Science Policy For All

Because science policy affects everyone.

Posts Tagged ‘food policy

Science Policy Around the Web – May 31st, 2019

leave a comment »

By: Silvia Preite, Ph.D.

Image by rawpixel from Pixabay 

Common drink and food sweetener – High-Fructose Corn Syrup – accelerates colon cancer growth in mouse models: what about in humans?

Increased consumption of sugar-sweetened drinks has been associated with higher risk of obesity and intestinal cancers. However, whether sugar directly contributes to tumor development, independently from obesity, is less clear. A common sweetner of sodas, fruit-flavored drinks and processed foods is high-fructose corn syrup (HFCS). A recent study published in Science revealed that consumption of HFCS accelerated colon cancers in predisposed mice bearing a mutation in a tumor-suppressor gene commonly found in human colorectal colon cancers. Strikingly, the human diet equivalent amount of HFCS required to see such effects in mice corresponds to 12 ounces of a sweetened drink – one can of soda per day!

Mice fed with HFCS did not become obese or developed metabolic syndrome, however, developed larger and more advanced tumors, compared to water-treated animals. Mechanistically, HFCS leads to increased levels of fructose and glucose in the intestinal lumen and serum, that can be transported and utilized inside the tumor to generate energy and support its growth. The identification of these events opens new possibilities for the development of therapeutic strategies aimed at controlling tumor growth; in particular, targeting of fructose metabolism may selectively slow tumor progression without affecting survival of normal cells. 

Further studies are needed to assess if similar tumorigenic mechanisms take place in humans. Moreover, whether prolonged and extensive consumption of HFCS has a greater detrimental effect on human health compared to other types of sugar remains to be determined. Regardless, this study could contribute to increase public awareness about the potential deleterious effects on physical health and tumor development due to sweetened drinks and processed food whose comsumption is globally rising. 

(Source: Goncalves et al., Science, 2019)

Have an interesting science policy link? Share it in the comments!

Written by sciencepolicyforall

May 31, 2019 at 3:08 pm

Science Policy Around the Web – May 14th, 2019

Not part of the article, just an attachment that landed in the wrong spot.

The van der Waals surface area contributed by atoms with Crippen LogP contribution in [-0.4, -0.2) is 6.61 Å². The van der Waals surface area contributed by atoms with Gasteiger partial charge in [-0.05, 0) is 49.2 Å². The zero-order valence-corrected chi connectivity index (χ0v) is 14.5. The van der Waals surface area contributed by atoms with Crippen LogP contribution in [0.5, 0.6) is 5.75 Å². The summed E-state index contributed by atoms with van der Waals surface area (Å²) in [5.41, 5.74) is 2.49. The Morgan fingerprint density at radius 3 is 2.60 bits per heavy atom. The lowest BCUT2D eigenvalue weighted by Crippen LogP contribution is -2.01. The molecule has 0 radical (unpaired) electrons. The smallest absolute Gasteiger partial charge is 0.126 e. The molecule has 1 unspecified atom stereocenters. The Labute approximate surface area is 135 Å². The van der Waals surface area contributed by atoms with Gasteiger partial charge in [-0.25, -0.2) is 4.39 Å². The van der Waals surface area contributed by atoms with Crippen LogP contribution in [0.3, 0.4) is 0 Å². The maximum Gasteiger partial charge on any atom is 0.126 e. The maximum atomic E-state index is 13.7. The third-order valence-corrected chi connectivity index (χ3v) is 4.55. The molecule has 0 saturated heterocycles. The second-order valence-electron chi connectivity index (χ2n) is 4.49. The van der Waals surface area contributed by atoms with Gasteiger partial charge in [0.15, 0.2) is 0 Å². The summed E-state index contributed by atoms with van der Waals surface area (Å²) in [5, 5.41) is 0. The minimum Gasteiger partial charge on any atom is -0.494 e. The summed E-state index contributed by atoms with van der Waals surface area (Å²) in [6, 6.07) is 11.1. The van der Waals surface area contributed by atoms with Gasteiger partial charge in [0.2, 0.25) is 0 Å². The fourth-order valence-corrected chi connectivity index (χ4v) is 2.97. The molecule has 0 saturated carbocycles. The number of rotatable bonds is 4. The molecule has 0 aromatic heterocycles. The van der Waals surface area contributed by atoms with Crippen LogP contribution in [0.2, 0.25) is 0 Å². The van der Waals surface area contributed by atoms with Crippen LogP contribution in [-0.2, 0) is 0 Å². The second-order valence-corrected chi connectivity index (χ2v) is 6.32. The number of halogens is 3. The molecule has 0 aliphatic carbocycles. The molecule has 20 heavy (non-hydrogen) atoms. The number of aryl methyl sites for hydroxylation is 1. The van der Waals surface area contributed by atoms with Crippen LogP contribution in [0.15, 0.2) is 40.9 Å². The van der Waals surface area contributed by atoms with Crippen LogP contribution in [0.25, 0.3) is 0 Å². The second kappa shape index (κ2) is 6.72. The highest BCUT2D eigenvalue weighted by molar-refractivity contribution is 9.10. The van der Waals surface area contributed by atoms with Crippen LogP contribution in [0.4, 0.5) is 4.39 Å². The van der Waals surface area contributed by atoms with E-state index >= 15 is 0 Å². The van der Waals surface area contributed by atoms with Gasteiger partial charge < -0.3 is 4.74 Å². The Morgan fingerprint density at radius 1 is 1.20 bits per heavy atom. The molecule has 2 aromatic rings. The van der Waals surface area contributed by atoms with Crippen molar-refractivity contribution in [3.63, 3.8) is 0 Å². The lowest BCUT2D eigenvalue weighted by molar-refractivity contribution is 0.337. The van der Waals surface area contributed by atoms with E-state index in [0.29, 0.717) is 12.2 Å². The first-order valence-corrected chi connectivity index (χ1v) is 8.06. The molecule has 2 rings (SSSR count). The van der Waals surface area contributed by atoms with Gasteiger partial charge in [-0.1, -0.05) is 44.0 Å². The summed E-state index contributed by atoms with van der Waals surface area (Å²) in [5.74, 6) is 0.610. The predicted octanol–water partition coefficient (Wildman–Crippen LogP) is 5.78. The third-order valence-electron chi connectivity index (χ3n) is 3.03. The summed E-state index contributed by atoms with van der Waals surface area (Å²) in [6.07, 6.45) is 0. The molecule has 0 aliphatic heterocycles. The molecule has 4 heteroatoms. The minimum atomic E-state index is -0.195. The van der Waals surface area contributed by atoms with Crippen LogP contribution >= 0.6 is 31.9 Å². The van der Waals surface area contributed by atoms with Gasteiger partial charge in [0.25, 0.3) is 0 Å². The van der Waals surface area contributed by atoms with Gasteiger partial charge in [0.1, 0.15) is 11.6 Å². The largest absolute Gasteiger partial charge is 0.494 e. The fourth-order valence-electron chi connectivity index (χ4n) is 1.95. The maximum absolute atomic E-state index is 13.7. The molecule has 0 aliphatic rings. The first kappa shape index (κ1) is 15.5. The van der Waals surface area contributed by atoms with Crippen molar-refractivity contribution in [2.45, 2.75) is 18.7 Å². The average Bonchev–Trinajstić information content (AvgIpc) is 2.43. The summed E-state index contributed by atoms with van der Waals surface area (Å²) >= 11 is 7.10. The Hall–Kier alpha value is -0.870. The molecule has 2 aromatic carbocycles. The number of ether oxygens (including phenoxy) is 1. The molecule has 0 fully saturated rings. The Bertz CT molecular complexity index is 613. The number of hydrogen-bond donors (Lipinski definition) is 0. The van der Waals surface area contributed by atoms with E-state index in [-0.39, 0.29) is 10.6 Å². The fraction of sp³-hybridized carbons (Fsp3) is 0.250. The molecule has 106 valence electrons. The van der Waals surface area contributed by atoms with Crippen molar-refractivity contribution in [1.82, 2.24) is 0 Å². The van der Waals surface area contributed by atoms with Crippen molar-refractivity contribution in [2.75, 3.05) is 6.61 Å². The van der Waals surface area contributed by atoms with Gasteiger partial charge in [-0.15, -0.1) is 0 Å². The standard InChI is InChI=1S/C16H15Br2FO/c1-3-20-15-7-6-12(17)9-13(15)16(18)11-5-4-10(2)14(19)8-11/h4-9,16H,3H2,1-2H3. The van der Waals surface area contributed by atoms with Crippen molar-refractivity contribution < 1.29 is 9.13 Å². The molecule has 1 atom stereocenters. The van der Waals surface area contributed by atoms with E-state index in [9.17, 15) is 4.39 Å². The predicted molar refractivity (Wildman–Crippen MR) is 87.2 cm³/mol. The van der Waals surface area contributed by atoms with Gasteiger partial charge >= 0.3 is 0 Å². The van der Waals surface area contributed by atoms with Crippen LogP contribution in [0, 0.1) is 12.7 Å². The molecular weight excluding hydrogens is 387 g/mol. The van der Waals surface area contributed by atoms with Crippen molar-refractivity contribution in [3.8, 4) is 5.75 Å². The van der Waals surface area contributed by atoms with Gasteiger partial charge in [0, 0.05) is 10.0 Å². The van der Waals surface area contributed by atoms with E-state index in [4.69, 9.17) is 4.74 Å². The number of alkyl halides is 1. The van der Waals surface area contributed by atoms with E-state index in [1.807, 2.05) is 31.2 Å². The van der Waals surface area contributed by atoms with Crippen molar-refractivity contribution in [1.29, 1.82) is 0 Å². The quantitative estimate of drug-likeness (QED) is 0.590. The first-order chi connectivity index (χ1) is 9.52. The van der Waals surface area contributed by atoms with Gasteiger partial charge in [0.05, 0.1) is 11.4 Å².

leave a comment »

By: Mary Weston, Ph.D.

Source: Pixabay

Rural areas drive increases in global obesity

While past studies have found that the increase in global obesity is largely driven by urban regions, a newly published paper argues that this rise is actually being led by those in rural areas. 

Global increases in BMI (body mass index) have been observed for decades, but no one had evaluated differences in urban and rural regions on a large-scale across many countries. The new Nature study evaluated BMI values in 200 countries from 1985-2017, finding that rural areas are responsible for more than 55% of the global rise in the average BMI and more than 80% of the rise in some low- and middle-income countries (LMICs). 

Previous theories argued that urbanization caused rising BMI largely because of the availability of cheap, ultra-processed foods, a lifestyle that provides more transportation options, and greater access to non-physical leisure activities (smartphones, cable television). In contrast, rural areas were thought more likely to consume more local produce, have less access to ultra-processed and packaged food, and participate in high energy expending activities. However, rural areas, even in LMICs, have now begun to resemble urban areas because of access to ultra-processed foods and cheap mechanized devices that reduce transport and farming energy expenditure.

Obesity results in higher health care costs, lower life expectancy, and reduced quality of life. Thus, prevention strategies are vital but currently, most preventative measures are targeted towards urban areas. Given this new data, funding priorities and strategies need to adjust to address this growing issue. 

(Barry M. Popkin, Nature)

After outcry, USDA will no longer require scientists to label research as ‘preliminary’

After protests, the US Department of Agriculture (USDA) has stopped requiring their staff scientists to label all published peer-reviewed research as “preliminary.” Released last week, the revised USDA guidelines now require the following language when disclaimers are necessary: “The findings and conclusions in this [publication/presentation/blog/report] are those of the author(s) and should not be construed to represent any official USDA or U.S. Government determination or policy.” Not all publications will be obliged to contain this statement. 

Previous USDA guidelines, implemented last July, required publications to carry the label: “The findings and conclusions in this preliminary publication have not been formally disseminated by the [USDA] and should not be construed to represent any agency determination or policy.”  This disclaimer caused concern over claims that it was confusing and possibly misleading. Scientific publications are peer-reviewed (evaluated by professionals in the field for quality and accuracy) and considered completed work, not preliminary. Some among the scientific community feared the disclaimer might reduce the impact of the published research conclusions or be used to diminish findings that conflict with views of the current administration.